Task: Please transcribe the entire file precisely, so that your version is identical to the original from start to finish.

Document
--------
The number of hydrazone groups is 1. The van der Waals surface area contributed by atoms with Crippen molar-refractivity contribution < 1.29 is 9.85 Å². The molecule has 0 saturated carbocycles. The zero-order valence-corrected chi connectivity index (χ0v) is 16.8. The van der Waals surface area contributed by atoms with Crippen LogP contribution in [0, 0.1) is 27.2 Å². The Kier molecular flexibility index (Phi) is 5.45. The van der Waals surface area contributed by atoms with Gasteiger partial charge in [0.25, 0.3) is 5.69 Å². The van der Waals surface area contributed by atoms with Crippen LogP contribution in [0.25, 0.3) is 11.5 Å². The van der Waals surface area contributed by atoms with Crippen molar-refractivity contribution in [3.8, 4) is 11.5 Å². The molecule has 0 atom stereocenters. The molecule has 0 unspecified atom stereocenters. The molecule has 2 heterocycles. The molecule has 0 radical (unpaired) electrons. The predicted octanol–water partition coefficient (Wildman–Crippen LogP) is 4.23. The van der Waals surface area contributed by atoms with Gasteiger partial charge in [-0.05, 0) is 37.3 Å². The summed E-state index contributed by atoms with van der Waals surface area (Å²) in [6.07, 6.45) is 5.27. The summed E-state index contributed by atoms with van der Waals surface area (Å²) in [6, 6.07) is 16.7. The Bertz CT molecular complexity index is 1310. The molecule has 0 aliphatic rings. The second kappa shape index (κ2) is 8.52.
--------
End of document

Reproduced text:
The number of hydrazone groups is 1. The van der Waals surface area contributed by atoms with Crippen molar-refractivity contribution < 1.29 is 9.85 Å². The molecule has 0 saturated carbocycles. The zero-order valence-corrected chi connectivity index (χ0v) is 16.8. The van der Waals surface area contributed by atoms with Crippen LogP contribution in [0, 0.1) is 27.2 Å². The Kier molecular flexibility index (Phi) is 5.45. The van der Waals surface area contributed by atoms with Gasteiger partial charge in [0.25, 0.3) is 5.69 Å². The van der Waals surface area contributed by atoms with Crippen LogP contribution in [0.25, 0.3) is 11.5 Å². The van der Waals surface area contributed by atoms with Crippen molar-refractivity contribution in [3.8, 4) is 11.5 Å². The molecule has 0 atom stereocenters. The molecule has 0 unspecified atom stereocenters. The molecule has 2 heterocycles. The molecule has 0 radical (unpaired) electrons. The predicted octanol–water partition coefficient (Wildman–Crippen LogP) is 4.23. The van der Waals surface area contributed by atoms with Gasteiger partial charge in [-0.05, 0) is 37.3 Å². The summed E-state index contributed by atoms with van der Waals surface area (Å²) in [6.07, 6.45) is 5.27. The summed E-state index contributed by atoms with van der Waals surface area (Å²) in [6, 6.07) is 16.7. The Bertz CT molecular complexity index is 1310. The molecule has 0 aliphatic rings. The second kappa shape index (κ2) is 8.52.